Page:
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(Note: I have no financial interest in anything recommended in this blog. All recommendations are solely on the basis of my positive experience of the product).
1. Balanced Mains Unit ( around $1,500 basic 1000 watt unit)
(Last updated: February 2015)
You know what a balanced mains unit is, don’t you? Of course you do. Well I didn’t. What I do know is that it has made more difference in terms of sonic improvement than virtually every other tweak I have experienced put together, all at once. It is totally astonishing. Suddenly the music is alive, engaging, pulling you in, causing your feet to tap involuntarily, total transformation in character and presentation. You laugh out loud at what has just happened when you switch on. It’s like someone just secretly taken away your current system replaced it with the that top of the range system you knew you could never in a million years afford, The Gotterdamerung Nirvana Total World-Domination Apocalypse Ultimate Pro VII MkII.
It’s functional, not a pretty desktop ornament, but it can be discretely stashed away behind the scenes with the other engine-room electrics, so you won’t see it. You will hear it hum softly sometimes when there is a peak of garbage coming down the mains, means its doing its job. But by Jove will you hear the difference! Utterly astonishing. This is a different order of magnitude of change. This redefines the meaning of the word “improvement” – total transformation, more like.
The product comes under the same category as “mains conditioners” but it works in an entirely different way, splitting the voltage across the live and neutral (240v:0v becomes 120v:120) which has the effect of cancelling out any variations in the electrical flow. This hyper-pure electrical flow has an amazing impact on amp and especially pre-amp signal purity. Spatial definition and positioning is solidified on the sound stage, studio room or concert-hall acoustics appear with subtly enhanced realism, the tonal range widens, the bass floor becomes deeper and more velvety rich, whilst the top end will pierce your eyeballs.
All this of course is already encoded in your source medium, vinyl or digital, but more than likely you haven’t been able to hear it – until now. Balanced mains is commonly used in recording studios, established technology, so it is no “parlour trick”. What is new is balanced mains principles applied to “dirty” domestic electricity supply and the home hi-fi.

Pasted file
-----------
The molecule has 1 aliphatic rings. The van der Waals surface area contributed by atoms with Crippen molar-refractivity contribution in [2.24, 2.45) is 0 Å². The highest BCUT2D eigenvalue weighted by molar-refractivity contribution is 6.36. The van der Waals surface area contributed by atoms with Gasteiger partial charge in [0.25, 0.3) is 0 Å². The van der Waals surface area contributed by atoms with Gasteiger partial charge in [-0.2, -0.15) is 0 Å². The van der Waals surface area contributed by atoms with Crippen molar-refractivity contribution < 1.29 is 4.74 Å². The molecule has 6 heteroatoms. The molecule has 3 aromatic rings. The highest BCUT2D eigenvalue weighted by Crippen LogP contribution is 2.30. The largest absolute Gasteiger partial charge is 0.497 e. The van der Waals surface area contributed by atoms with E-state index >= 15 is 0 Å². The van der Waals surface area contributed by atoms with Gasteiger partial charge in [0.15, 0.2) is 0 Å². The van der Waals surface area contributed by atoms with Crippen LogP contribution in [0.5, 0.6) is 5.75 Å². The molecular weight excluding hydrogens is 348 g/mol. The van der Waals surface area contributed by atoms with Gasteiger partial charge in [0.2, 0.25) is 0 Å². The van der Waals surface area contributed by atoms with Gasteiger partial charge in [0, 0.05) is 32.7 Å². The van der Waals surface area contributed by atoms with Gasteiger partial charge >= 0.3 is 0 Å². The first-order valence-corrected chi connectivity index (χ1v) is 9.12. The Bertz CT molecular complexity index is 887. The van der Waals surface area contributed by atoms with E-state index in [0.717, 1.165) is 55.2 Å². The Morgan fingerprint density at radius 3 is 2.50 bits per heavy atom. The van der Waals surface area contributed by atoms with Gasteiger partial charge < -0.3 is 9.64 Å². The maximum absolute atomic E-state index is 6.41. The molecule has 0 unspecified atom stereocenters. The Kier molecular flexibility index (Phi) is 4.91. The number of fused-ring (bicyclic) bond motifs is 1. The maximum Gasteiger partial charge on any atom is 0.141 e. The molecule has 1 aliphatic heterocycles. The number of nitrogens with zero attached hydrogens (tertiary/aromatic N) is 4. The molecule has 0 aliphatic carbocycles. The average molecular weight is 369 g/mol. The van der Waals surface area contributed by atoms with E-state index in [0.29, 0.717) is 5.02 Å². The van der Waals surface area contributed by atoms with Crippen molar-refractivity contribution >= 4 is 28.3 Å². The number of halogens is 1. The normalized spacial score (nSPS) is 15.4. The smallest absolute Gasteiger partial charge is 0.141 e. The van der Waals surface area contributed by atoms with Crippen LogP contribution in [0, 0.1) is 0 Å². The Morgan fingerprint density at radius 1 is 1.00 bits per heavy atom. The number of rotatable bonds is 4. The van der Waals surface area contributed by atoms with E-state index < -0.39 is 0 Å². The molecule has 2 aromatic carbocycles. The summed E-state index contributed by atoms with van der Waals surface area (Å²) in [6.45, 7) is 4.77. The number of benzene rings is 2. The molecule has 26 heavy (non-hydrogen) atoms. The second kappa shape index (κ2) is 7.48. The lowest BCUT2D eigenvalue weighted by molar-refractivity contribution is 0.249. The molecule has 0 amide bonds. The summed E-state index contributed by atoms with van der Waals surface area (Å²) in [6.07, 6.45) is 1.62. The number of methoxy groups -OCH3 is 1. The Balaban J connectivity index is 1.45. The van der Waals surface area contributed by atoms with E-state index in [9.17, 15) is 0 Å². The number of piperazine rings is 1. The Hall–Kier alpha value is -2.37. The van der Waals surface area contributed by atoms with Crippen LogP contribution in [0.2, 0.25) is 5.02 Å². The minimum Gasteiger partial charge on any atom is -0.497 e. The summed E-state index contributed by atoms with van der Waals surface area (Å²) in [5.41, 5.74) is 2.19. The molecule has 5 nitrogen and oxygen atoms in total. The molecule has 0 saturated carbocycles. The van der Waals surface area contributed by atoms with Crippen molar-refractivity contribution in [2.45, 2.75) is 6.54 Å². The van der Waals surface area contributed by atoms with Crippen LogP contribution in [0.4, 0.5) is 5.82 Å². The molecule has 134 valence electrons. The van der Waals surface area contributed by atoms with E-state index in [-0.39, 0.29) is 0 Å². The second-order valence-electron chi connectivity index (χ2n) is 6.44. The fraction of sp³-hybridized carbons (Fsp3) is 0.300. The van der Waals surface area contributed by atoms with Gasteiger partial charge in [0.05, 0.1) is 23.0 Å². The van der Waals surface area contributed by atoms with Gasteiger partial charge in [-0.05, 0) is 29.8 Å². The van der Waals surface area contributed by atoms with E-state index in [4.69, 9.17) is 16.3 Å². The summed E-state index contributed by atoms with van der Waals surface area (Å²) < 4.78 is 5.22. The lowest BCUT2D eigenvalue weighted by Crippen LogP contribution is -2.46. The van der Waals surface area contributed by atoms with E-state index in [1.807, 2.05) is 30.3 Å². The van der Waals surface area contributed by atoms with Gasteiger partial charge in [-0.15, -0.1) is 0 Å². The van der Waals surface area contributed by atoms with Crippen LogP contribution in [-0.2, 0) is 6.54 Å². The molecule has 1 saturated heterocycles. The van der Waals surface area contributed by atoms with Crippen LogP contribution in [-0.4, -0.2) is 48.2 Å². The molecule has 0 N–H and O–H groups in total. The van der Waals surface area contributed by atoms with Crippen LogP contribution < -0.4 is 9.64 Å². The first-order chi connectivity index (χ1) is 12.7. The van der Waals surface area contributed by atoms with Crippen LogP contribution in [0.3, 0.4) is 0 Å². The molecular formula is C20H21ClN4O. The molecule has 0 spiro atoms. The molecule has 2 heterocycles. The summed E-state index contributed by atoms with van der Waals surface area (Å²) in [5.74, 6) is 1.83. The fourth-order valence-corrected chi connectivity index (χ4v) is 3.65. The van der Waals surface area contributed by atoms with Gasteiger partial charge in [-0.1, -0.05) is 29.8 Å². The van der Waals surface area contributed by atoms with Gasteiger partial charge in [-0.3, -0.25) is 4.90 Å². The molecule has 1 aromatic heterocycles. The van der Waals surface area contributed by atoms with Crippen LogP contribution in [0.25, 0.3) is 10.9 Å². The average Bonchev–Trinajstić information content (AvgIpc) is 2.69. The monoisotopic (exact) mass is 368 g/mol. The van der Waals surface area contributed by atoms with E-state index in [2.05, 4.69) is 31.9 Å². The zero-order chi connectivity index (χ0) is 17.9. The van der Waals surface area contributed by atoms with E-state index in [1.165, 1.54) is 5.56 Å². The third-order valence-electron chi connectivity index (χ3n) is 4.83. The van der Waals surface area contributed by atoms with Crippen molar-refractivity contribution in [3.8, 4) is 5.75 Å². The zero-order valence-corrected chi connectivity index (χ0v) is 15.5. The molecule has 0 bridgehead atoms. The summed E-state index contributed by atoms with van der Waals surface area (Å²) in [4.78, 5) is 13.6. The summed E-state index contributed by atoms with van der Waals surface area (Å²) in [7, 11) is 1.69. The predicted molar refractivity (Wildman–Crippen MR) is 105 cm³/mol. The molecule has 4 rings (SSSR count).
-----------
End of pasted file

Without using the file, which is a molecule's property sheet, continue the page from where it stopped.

It is not cheap – the copper in the heavy-duty transformer is enough to keep metal thieves in luxury for months – but the effect is so significant, I reckon this the highest return value for money improvement you can make, aside from that other essential, a record cleaning machine.. Available from many manufacturers but the one shown here is from Russ Andrews. Thoroughly recommended
Top-tip: Power the balanced mains unit directly from the music-room wall socket (which should ideally be a dedicated spur from the domestic circuit fuse box). Connect a typical eight-socket audio-grade distribution block to the balanced mains unit. From there, run every component of the hi-fi from this powerblock, which distributes 120/120v balanced power supply to the whole system. All hi-fi components will run quite happily on balanced mains, including turntables, power supply units, amplifiers, even Ethernet switches and connection points, with the one exception of power purifiers. These should be plugged instead into any available general mains supply wall sockets, to do their work on the whole spur.
2. Replace speaker bridging strip with high grade audio cable and plugs (cost for a five cone floorstanding pair of speakers, around $1500)
Some system weaknesses can be found in unexpected places. The superb Linn 242’s have five speakers in all: two bass, a mid, a tweeter and a super tweeter. Linn supply discrete tin strips to distribute the incoming signal
You will probably be unaware how badly the bridging strips are crippling the performance of your speakers. Five pairs of jumper cables of the same audio quality as the speaker cables were introduced in their place, piggybacked, to deliver a pure signal to each speaker from a dedicated wire. The resulting improvement in speaker performance was astonishing, like a completely new Hi-Fi.
Not a minimalist solution and you will need a good memory for what goes where, or you can cheat by labelling everything, which is what I do.
This is not a cheap upgrade, but it is a lot cheaper than upgrading your speakers. I suspect it is also a part explanation of the improvement of quin-amping, the most mind-blowingly expensive upgrade you can imagine. A separate audio-grade cable to each speaker individually – you have something very similar happening here.
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